The American Psychiatric Association has proposed dozens of changes — including pathologizing some temper tantrums — in its first attempt in 15 years to overhaul its diagnostic manual.
Revisions to the Diagnostic and Statistical Manual of Mental Disorders, a kind of bible for modern psychiatry, have far-reaching consequences, especially with regard to who gets diagnosed as mentally ill.
Among the changes:
A proposal to create a new condition, “temper dysregulation with dysphoria,” to diagnose and treat children who throw too many tantrums. TDD would be a new category within the Mood Disorders section of the manual. The aim of this change is to help clinicians differentiate between bipolar disorder and severe mood dysregulation. Critics argue a TDD entry would encourage over diagnosis of children, not discourage over diagnosis of bipolar disorder, as the APA argues.
“They are close to treating the children like guinea pigs. I think that’s appalling and outrageous,” said Christopher Lane, author of “Shyness: How Normal Behavior Became a Sickness.” “The APA should be moving to prevent such controversial practices, not encouraging them, as it is doing here.”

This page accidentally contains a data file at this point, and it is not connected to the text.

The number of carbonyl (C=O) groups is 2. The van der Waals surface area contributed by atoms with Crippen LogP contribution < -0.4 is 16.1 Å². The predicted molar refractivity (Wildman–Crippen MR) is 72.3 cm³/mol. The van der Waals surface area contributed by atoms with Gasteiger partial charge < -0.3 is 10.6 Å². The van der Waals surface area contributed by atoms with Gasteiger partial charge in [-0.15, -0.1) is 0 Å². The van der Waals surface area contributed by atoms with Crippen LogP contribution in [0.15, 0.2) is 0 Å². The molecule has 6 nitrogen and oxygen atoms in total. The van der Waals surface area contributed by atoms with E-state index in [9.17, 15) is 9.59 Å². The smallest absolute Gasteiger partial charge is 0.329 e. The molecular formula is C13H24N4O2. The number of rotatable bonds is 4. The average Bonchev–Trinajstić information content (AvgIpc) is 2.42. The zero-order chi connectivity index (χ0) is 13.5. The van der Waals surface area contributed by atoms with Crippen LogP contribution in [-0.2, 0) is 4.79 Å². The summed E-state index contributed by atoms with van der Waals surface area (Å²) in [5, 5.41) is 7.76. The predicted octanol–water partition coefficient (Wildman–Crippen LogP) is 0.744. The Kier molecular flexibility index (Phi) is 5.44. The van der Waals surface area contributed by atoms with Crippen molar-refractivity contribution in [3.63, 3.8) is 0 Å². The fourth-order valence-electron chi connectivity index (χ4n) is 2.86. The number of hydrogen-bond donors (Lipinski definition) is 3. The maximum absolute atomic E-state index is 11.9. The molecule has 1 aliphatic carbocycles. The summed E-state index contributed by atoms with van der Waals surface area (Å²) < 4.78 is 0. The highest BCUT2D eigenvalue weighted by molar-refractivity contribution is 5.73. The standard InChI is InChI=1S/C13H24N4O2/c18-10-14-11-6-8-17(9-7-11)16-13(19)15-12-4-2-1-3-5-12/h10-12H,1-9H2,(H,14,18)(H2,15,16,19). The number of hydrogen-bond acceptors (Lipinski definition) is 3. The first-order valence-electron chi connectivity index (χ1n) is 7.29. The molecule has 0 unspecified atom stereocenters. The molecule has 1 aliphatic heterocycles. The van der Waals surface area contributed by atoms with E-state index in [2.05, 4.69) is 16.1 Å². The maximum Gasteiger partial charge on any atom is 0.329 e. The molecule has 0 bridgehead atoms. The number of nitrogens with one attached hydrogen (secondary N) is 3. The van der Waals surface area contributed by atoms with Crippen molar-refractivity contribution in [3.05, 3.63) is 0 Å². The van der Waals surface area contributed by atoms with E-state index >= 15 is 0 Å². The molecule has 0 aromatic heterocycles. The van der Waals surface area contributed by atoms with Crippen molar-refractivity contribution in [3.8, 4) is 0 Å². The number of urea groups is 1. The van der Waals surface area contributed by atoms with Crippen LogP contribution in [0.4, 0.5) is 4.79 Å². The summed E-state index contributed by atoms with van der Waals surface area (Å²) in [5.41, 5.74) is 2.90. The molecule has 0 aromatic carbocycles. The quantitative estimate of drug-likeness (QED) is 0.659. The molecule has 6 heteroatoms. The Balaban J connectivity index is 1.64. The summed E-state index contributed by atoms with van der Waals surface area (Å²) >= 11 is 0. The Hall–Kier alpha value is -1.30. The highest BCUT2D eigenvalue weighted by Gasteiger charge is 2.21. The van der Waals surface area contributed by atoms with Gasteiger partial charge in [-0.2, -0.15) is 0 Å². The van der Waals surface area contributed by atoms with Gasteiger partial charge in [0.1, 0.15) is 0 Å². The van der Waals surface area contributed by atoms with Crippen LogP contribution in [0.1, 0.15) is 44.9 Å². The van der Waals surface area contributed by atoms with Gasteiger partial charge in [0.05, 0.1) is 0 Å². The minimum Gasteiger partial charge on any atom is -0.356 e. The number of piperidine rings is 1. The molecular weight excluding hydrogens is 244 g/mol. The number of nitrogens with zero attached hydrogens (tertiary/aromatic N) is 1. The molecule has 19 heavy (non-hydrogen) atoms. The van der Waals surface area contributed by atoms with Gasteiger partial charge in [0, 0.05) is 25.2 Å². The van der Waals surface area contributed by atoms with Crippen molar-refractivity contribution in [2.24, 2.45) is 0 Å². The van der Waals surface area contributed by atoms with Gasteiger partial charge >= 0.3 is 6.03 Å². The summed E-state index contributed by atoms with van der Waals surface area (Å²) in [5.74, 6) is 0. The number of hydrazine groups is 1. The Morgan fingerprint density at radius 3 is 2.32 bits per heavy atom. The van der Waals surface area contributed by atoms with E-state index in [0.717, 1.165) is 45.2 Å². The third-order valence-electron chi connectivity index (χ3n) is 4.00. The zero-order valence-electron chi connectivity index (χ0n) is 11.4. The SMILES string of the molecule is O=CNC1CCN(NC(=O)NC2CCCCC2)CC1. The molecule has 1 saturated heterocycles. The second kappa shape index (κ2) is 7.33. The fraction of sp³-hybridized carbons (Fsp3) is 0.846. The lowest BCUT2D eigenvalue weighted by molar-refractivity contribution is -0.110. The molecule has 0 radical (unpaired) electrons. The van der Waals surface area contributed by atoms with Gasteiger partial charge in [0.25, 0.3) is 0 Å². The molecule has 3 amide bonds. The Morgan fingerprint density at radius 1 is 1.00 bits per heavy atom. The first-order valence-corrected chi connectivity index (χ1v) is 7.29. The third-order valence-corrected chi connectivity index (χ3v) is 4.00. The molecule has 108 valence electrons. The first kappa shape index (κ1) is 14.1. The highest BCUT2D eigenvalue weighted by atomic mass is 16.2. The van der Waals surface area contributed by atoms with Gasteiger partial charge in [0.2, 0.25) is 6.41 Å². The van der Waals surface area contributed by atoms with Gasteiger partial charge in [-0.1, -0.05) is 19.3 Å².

They’ve also proposed officially moving Aspergers syndrome into the broad category of autism spectrum disorder. Until now, it had been diagnosed separately from autism, though experts have long referred to it as high-functioning autism.
Posttraumatic Stress Disorder in preschoolers may also get added to the manual, and also a conduct disorder for children who show a lack of empathy for others, remorse for doing something wrong or concern for bad grades.
The APA also wants to add “risk syndromes,” which supporters hope would lead to diagnosis and treatment before a full-blown condition develops. For example, “psychosis risk syndrome” for people who may exhibit, according to the Washington Post, “excessive suspicion, delusions and disorganized speech or behavior.” Detractors fear, however, these risk syndromes could saddle people unnecessarily with a pre-diagnosis (and treatment) for just being wacky.
From the Post:
“There will be adolescents who are a little odd and have funny ideas, and this will label them as pre-psychotic,” said Robert Spitzer, a professor of psychiatry at Columbia University, who has been one of the most vocal critics of the DSM revision process.
If all revisions are adopted, binge eating will now be a mental disorder, alongside anorexia and bulimia; grief after the death of a loved one will be diagnosed as “depression”; and a higher than normal sex drive may be considered a disorder.
Changes to the DSM are huge and sweeping. They determine what gets researched and how people see themselves and others. They influence everything from the law to government programs and business. Depending on the outcome of health care reform, these changes could also determine whether some people can get insurance at affordable rates — or at all.
What do you think of the changes? Would this have helped someone in your family? Or do you think they will do more harm than good?